The economy of Bora Bora changed from agriculture and pearl farming to tourism after the war. The island swiftly became a well-liked travel destination for visitors from all over the world thanks to its stunning beaches and pristine waters. The island’s primary source of income today, tourism is still essential to the island’s economy and way of life. (bora bora population)
Bora Bora’s economy is mainly reliant on tourism. The island’s stunning beaches, clear waters, and verdant tropical scenery draw tourists from around the globe. The majority of the island’s tourism-related enterprises are hotels, resorts, and vacation rentals, where many locals work. There are numerous tourist-oriented restaurants, stores, and tour companies on the island.
In Bora Bora, the economy is supported by a variety of sectors outside tourism. For some locals, agriculture—in particular, the production of vanilla and coconuts—is a significant source of income. Other historic activities on the island include fishing and pearl farming, though recent years have seen a decline in their importance.
Bora Bora has a reasonably diversified economy despite its small size. However, the island’s economy is mostly reliant on tourism, which is susceptible to fluctuations in the economy, natural calamities, and travel preferences. The island’s government is supporting various industries like agriculture, aquaculture, and renewable energy in an effort to diversify the island’s economy. (bora bora population)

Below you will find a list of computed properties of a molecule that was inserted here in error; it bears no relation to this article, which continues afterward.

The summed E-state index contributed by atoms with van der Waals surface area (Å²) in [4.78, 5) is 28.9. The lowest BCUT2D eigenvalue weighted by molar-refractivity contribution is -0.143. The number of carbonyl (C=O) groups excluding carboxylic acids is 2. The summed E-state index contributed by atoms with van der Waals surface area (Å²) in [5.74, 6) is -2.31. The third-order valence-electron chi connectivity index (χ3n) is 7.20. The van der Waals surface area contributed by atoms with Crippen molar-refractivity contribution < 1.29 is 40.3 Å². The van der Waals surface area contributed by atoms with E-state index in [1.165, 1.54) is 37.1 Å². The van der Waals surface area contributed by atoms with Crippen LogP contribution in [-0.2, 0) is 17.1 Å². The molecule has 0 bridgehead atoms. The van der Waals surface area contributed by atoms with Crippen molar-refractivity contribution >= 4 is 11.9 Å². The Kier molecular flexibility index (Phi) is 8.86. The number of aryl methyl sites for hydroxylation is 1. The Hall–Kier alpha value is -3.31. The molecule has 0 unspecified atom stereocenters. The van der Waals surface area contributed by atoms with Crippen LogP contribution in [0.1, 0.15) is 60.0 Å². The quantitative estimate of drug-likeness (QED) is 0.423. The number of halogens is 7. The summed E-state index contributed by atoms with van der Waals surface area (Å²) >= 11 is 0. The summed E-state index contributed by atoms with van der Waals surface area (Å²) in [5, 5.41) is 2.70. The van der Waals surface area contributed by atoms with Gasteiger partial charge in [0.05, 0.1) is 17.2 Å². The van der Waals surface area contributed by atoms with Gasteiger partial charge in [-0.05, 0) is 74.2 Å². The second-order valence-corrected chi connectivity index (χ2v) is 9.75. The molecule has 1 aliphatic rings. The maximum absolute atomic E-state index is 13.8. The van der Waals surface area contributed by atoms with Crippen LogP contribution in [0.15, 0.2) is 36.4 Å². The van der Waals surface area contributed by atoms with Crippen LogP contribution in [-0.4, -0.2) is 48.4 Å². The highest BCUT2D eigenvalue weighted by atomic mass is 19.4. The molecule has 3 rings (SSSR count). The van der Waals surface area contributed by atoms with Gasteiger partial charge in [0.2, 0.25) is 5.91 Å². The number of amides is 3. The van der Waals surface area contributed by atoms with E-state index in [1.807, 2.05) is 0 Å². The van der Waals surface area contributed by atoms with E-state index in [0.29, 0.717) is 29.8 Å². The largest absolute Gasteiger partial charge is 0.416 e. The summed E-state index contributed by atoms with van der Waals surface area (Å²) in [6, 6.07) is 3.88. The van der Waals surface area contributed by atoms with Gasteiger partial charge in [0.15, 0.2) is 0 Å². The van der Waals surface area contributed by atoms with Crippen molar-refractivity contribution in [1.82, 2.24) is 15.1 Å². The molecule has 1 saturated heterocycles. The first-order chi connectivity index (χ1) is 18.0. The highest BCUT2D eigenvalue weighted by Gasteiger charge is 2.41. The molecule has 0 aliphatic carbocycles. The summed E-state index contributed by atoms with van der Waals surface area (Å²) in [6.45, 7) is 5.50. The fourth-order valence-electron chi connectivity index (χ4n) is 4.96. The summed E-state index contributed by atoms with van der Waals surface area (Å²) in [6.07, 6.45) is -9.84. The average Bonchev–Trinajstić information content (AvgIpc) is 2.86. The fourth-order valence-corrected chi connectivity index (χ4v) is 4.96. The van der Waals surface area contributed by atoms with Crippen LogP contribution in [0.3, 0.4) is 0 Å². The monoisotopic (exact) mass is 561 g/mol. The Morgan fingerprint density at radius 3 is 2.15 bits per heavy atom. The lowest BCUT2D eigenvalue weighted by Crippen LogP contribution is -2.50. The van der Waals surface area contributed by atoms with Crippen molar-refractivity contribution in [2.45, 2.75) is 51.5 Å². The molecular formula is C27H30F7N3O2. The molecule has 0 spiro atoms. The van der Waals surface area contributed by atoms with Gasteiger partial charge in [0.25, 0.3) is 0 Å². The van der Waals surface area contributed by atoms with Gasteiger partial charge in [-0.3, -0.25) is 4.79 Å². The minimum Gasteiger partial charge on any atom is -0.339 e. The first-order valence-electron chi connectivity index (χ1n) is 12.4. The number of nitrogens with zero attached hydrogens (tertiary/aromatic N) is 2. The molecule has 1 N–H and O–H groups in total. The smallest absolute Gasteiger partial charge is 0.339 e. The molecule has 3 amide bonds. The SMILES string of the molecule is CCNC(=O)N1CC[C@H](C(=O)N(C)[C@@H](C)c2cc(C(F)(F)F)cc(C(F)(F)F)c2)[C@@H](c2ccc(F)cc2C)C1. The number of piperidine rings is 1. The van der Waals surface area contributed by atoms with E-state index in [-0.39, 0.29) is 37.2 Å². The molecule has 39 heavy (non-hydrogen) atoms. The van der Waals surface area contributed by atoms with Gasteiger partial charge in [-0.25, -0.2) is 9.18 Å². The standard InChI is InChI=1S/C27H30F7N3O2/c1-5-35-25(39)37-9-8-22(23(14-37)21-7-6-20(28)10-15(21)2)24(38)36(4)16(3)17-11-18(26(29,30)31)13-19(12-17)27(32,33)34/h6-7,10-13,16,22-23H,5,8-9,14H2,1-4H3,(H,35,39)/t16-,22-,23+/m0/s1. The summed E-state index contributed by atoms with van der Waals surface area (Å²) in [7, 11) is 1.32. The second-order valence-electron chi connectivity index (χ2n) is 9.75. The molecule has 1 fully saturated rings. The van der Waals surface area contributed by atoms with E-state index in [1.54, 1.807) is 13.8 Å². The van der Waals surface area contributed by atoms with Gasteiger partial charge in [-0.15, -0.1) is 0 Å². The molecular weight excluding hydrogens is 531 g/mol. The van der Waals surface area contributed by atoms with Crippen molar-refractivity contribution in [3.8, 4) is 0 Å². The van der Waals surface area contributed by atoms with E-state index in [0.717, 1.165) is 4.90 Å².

A little island in French Polynesia called Bora Bora is well-known for its stunning beaches and clean waters. There are about 8,880 people living on the island, primarily of Polynesian ancestry. The majority of people are young and work in the tourism sector. The rich history and culture of Bora Bora are an exceptional fusion of old-world Polynesian traditions and contemporary Western influences. The island’s economy is mainly reliant on tourism, although initiatives are being made to diversify it by fostering businesses in the agricultural, aquaculture, and renewable energy sectors. Overall, Bora Bora is a paradise that offers a rare synthesis of unspoiled landscapes, rich culture, and ancient history. Book Far and Away Adventure’s latest packages today!
Our Top FAQ's
Around 8,880 people called Bora Bora home as of 2021.
The island has a high population density due to its small size and the relatively large number of residents.
The majority of the population is of Polynesian heritage, but there is also a mix of people from other ethnic groups, including Europeans and individuals from various nationalities.
The median age of the population is approximately 30 years, indicating a youthful demographic.
The significant number of visitors who come to Bora Bora each year for tourism-related work opportunities contributes to the island’s large youth population.
Bora Bora has a lengthy history that dates back to the early Polynesian era. It was discovered by Europeans in the 1800s and later became a French colony, remaining a part of French Polynesia as a French overseas territory today.
The economy of Bora Bora is mainly reliant on tourism, with stunning beaches, clear waters, and tropical scenery attracting tourists from all over the world.
Yes, the island’s government is supporting initiatives in sectors like agriculture, aquaculture, and renewable energy to diversify the economy beyond its heavy reliance on tourism.